Last week the U.S. Department of Justice charged Donald Trump with attempting to overturn the results of the 2020 presidential election. It was the second Federal indictment against him in two months.
"The defendant (Trump) aimed to obstruct a bedrock function of the U.S. government – the nation’s process of collecting, counting and certifying the results of the presidential election," said special counsel Jack Smith in explaining the indictment.
In another blow, a major donor, Oklahoma oil tycoon Harold Hamm, said he told Trump to drop his bid for the White House, because the Republican Party needed a candidate free of the "chaos" surrounding him.
In May this year, a court in New York found Trump guilty of sexually abusing columnist E. Jean Carroll in 1996 and awarded her US$5 million in damages.
Do all these cases mean the end of the political career of Trump, who aims to return to the White House in the election in November next year?
For people outside the U.S. – and many inside – it beggars belief that a person facing such serious charges can consider himself and be considered by electors as a candidate for the most important job in the world.
What is more, Trump plans to continue campaigning even if he were sent to prison. There is precedent for this. In 1920, Eugene V. Debs, candidate of the Socialist Party, was serving a 10-year sentence for urging people not to serve in the military during World War One. He received nearly one million votes, three per cent of the total cast. If Trump won the election and were elected president, he could pardon himself of his convictions, leave prison and go peacefully to the White House.
Another startling fact is Trump's continuing popularity despite the charges. The New York Times/Siena College poll published on July 31 found that 54 per cent of likely Republican primary voters supported him, three times the 17 percent for his closest challenger, Florida Governor Ron DeSantis. The other candidates have less than three per cent.
It is these statistics that have made nearly all Republican leaders in Congress and outside afraid to criticise Trump, let alone tell him not to run. The only one who dares is Chris Christie, one of the candidates. He has called Trump "a liar and a coward and a puppet of Putin" and said he should not run. His polling numbers are below three per cent.
Other Republicans who do not want Trump to run are wealthy donors like Harold Hamm. Federal figures released last week showed that these donors gave nearly US$30 million to candidates other than Trump in the first half of this year. In this period, Trump's campaign raised more than US$50 million and spent US$57 million, including more than US$20 million to over 40 law firms.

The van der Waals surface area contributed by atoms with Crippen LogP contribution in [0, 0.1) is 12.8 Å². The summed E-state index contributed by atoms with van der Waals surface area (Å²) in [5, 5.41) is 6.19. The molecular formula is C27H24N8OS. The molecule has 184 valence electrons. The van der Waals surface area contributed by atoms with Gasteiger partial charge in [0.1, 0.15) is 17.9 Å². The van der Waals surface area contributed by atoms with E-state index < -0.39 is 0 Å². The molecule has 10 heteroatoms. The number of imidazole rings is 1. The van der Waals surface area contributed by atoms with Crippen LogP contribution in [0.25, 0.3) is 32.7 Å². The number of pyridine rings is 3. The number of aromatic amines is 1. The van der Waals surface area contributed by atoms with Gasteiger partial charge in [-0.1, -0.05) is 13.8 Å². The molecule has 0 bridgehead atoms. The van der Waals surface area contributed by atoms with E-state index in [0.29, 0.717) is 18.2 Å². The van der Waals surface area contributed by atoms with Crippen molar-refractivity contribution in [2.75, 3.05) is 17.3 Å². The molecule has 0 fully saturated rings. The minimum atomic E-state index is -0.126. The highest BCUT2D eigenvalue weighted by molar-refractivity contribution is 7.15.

Jack Smith and other prosecutors want the cases to be brought to court as soon as possible and settled before the presidential election. In response, his legal team said last week it was "absurd" to take Trump to trial on the four most recent criminal charges.
"Right now [prosecutors] want to go to trial so that instead of debating the issues against Joe Biden, that president Trump is sitting in a courtroom — how is that justice?" said John Lauro, one of his lawyers. Their strategy is to postpone all the trials until after the election.
Trump wants to make the cases against him the centre of his campaign. The war in Ukraine, the state of the economy, the national debt, gun control, reform of medicine, the climate crisis and foreign policy – he wants to push all these key issues to one side and make the campaign about himself as the victim of an unjust system.
The New York Times/Siena College poll also asked people how they would vote in a 2024 election between Trump and President Joe Biden. The answer was a draw, each with 43 per cent.
Is this the world's oldest and greatest democracy? Can nearly half the American electorate want as President a man who tried to overthrow their constitutional system? The enemies of the U.S., especially Vladimir Putin, are rubbing their hands in glee. Trump's re-election is his best hope of winning the war in Ukraine.
In a commentary in the Financial Times last week, Gideon Rachman wrote: "the future of democracy in America will turn on the trials of Donald Trump – and the political turmoil that will surround them … If Trump wins election in 2024, he will hope that the power of the presidency will free him of the danger of future convictions. It is a stark choice – the Oval Office or a prison cell."